by Rev. Fr. Athanasios Bitar


Hope for peace is the dream of every person. Today, more than ever before this yearning is mounting in the hearts and minds of millions. Modern communications keep us informed of every turmoil or war in any part of the world. The wish for peace is expressed more frequently during the Christmas and New Year Season. This is because the promise of peace was announced by the angel at the time when Jesus was born. “Glory to God in the highest, peace on earth among men of good will.” The Heavenly Peace is not for everyone, only for those who have good will.

Man has always sought peace. Centuries of wars have passed, and yet man has not learned how to achieve peace. Man searches for peace on his own terms. Jesus distinguishes between two kinds of peace: Peace of the world and Peace of God. Two different kinds of peace. Each one is reached by completely different means.

World peace is reached when no wars are launched among or within nations. A tangible peace may be obtained by treaty between two nations. However, pieces of paper cannot guarantee the cessation of war or hostilities. As long as the evil elements which provoke war remain in the hearts of men, a peace treaty is easily violated. War starts in the heart before it is expressed as a conflict carried on by force of arms. World peace cannot be achieved by external means. It has to be started on an inner individual basis. The spirit of man has to receive inspiration and strength from the great spiritual Source of Peace. The spirit of man remains restless and inclined to commit many kinds of evil deeds as long as his soul is not enlightened.

God’s Peace is a state of mind experienced in the depth of man. It is a state of harmony in the totality of man’s life. St. Paul put it in this way: “To be spiritually-minded is life and peace” (Rom. 8:6). The sign of the divine presence of the Kingdom of God within man is “Peace and joy in the Holy Spirit” (Rom. 14:17).

Man in a state of peace of mind is not negative. He is involved and cares for others. He is concerned, but he is not facing the world with anxiety. Jesus Christ is called the Prince of Peace, because He gives the inner heavenly peace which surpasses all understanding to all who live according to the will of God. Whenever Jesus appears among His disciples He says: “Peace be to you.” In fact the whole mission of Christ is to bring peace to the heart of man. “Peace I leave with you, my peace I give you, not as the world gives, I give unto you. Let not your heart be troubled, neither let it be afraid” (John 14:27).

Jesus praised those who make peace, not those who talk about it. “Blessed are the peacemakers: For they shall be called the children of God” (Matt. 5:9). Peacemakers initiate peace and make it a reality. Warmongers, instigate war and in the name of peace, justice and freedom, talk and strive for selfish interests. The peacemakers are those who have peace within them and spread it about them. The Truth of Christ is not to be compromised out of fear. Christ’s message requires the implementation of effort and courage. It is in this sense that Jesus says; He has come to bring a sword, not peace (Matt. 10:34).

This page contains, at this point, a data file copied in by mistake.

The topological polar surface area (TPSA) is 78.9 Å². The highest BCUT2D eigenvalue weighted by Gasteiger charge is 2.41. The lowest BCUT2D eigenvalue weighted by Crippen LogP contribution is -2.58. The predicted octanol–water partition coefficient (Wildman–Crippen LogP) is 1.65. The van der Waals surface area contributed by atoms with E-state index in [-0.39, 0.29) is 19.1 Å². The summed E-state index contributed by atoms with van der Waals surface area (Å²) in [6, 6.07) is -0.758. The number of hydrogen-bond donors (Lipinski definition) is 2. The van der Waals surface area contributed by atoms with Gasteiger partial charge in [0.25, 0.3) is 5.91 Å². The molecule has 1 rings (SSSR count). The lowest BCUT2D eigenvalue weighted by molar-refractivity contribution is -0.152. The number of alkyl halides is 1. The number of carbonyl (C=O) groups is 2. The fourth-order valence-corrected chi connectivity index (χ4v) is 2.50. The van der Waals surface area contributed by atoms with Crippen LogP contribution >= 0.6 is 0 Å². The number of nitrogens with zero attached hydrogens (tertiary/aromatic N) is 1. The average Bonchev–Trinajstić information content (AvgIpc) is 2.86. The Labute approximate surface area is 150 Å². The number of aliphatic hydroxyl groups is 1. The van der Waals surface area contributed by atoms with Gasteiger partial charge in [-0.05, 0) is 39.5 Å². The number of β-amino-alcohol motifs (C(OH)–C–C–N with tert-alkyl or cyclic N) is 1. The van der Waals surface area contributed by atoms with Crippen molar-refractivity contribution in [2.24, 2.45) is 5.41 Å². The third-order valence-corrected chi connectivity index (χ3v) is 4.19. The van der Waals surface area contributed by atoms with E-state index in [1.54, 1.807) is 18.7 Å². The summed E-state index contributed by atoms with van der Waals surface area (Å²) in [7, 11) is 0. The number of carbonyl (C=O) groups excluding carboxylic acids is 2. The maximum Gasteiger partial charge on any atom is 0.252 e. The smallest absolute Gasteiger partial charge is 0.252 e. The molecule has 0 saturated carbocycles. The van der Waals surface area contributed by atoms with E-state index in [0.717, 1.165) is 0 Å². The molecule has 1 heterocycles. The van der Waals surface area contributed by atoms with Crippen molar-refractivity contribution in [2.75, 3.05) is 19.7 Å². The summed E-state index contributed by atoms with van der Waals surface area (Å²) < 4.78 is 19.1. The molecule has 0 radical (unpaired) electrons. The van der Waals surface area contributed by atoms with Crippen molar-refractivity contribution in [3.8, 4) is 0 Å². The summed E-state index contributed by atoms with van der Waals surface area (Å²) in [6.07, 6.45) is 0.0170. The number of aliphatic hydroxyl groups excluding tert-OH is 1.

War is a great tragedy. In all wars many innocent people lose their lives for no purpose. Slaughter in wars is justified as defense. To kill, to take a life, which is a divine gift, except for this reason of security, is a great sin.

St. Augustine describes peace as follows: “Peace is serenity of mind, tranquility of soul, simplicity of heart, the bond of love. Peace takes away enmities, restrains wars, holds back anger, calms those who quarrel and reconciles those who are enemies.” There is a close connection between peace and justice. Often, the absence of justice brings turmoil and war. Modern history shows us that when a class of society is in poverty and suffers deprivation, war erupts, hopefully to restore equal justice for all. When a wealthy society has an inordinate love for possessions, it uses political influence to promote wars for economic benefit. Powerful nations invade weaker ones and take territories.

When a religion is misrepresented by its religious leaders, fanatics initiate strife and civil wars to defend their beliefs. All kinds of blood baths and brutalities are justified as a means to defend the “truth.” Religion becomes an instrument of war, when involved in political schemes. It is not the will of God that we should suffer and have wars. We are inclined to blame God for our difficulties. We are ourselves, because of human weakness and uncoverted hearts, the cause of sufferings. Our late Patriarch Elias IV said: “Devoid of God, everything is dead. Devoid of God everything is nothingness, selfishness, hatred, enmity, war, destruction, robbery and slaughter. This is the picture of the death which works within those who are bereft of the Lord.”

A blind nationalism goaded by narrow religious concepts provokes wars. Convinced by false pride that they are the chosen people or superior race the proponents of nationalism war against everyone to reach their goals.

Until man learns more about the reality of the Fatherhood of God and Brotherhood of man, wars will remain a destructive force to the universal peace. Man has the spiritual capacity to direct his mind and heart toward living in God’s peace. This peace is not in a far-off place. God’s Spirit is everywhere. We should be aware of His presence and closeness. Peaceful living comes from uniting man’s will with God’s will. God is ever willing to send the Spirit of His Son into our hearts, if we let Him. Thus, we become children of God, the Spirit of Christ working in us, adapting and adopting us to God. His peace becomes ours, that peace which transcends all understanding.

Father Athanasios Bitar is pastor of St. George Church in Bridgeville, PA.

From Word Magazine
Publication of the Antiochian Orthodox Christian Archdiocese of North America
December 1979
pp. 7-8